Disorders and Treatment
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Research from the University of California at Berkeley has linked feelings of self-worth and socio-economic status with mental disorders.
The study links self-worth in individuals based on their perception of their income and lifestyle. Inflated or deflated senses of self-worth are linked with bipolar disorder, narcissistic personality disorder, anxiety, and depression.
"We found that it is important to consider the motivation to pursue power, beliefs about how much power one has attained, pro-social and aggressive strategies for attaining power, and emotions related to attaining power." noted Sheri Johnson, U.C. Berkeley psychologist and senior author of the study.
More than 600 young men and women were involved in the study which measured perceived social status and relation to mental illness. Published in the journal Psychology and Psychotherapy: Theory, Research and Practice, the study assessed traits such as "discomfort with leadership," and "hubristic pride."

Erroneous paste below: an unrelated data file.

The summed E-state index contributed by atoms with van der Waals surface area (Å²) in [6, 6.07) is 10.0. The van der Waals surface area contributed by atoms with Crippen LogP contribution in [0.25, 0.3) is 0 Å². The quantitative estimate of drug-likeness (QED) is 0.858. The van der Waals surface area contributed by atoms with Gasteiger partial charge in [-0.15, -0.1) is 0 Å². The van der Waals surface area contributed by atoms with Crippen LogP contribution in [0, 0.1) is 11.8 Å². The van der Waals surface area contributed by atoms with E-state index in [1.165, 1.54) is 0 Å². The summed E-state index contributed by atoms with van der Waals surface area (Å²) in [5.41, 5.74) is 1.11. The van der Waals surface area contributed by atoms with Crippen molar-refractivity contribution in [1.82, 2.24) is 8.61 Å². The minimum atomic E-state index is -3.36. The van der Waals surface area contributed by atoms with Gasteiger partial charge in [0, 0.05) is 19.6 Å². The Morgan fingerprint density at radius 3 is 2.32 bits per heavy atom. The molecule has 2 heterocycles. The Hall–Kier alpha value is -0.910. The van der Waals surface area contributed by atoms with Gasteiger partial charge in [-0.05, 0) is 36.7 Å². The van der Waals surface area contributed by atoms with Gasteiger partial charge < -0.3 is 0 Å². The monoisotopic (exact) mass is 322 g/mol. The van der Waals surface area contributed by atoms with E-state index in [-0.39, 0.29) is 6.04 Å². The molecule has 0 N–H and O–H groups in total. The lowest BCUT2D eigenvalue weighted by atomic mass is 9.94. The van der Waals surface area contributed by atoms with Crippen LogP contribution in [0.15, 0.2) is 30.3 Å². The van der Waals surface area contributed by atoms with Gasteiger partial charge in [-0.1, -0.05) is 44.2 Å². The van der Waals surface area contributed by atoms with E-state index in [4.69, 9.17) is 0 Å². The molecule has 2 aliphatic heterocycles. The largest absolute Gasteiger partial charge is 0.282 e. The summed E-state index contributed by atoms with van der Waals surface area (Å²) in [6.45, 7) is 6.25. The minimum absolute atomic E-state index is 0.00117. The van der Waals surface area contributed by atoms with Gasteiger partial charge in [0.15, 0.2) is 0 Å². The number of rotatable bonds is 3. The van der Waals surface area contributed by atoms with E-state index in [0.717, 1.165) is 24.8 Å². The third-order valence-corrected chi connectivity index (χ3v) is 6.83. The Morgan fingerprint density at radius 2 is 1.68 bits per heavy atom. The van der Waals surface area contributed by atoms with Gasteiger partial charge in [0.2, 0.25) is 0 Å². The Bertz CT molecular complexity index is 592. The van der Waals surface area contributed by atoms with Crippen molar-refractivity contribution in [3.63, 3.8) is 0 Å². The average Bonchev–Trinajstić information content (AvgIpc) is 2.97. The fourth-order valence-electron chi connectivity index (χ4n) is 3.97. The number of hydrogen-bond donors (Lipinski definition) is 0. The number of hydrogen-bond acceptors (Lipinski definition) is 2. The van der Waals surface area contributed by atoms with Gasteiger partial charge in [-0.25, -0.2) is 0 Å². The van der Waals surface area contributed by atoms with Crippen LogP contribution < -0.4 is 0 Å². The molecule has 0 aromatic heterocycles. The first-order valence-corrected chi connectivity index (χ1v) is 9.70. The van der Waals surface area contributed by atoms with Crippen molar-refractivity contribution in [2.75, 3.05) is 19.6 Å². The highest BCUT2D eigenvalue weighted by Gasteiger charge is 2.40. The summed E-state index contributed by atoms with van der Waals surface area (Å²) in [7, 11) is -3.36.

The research found that people prone to depression or anxiety often reported feeling little sense of pride in accomplishment or in their personal power. People at risk for mania, by contrast, reported high levels of pride and pursued power regardless of interpersonal cost.
Johnson and fellow researchers Eliot Tang-Smith of the University of Miami and Stephen Chen of Wellesley College looked at how study participants fit into the "dominance behavioral system," a construct in which humans and other mammals assess their place in the social hierarchy and respond accordingly to promote cooperation and avoid conflict and aggression.
The concept is rooted in the evolutionary principle that dominant mammals gain easier access to resources for the sake of reproductive success and the survival of the species.
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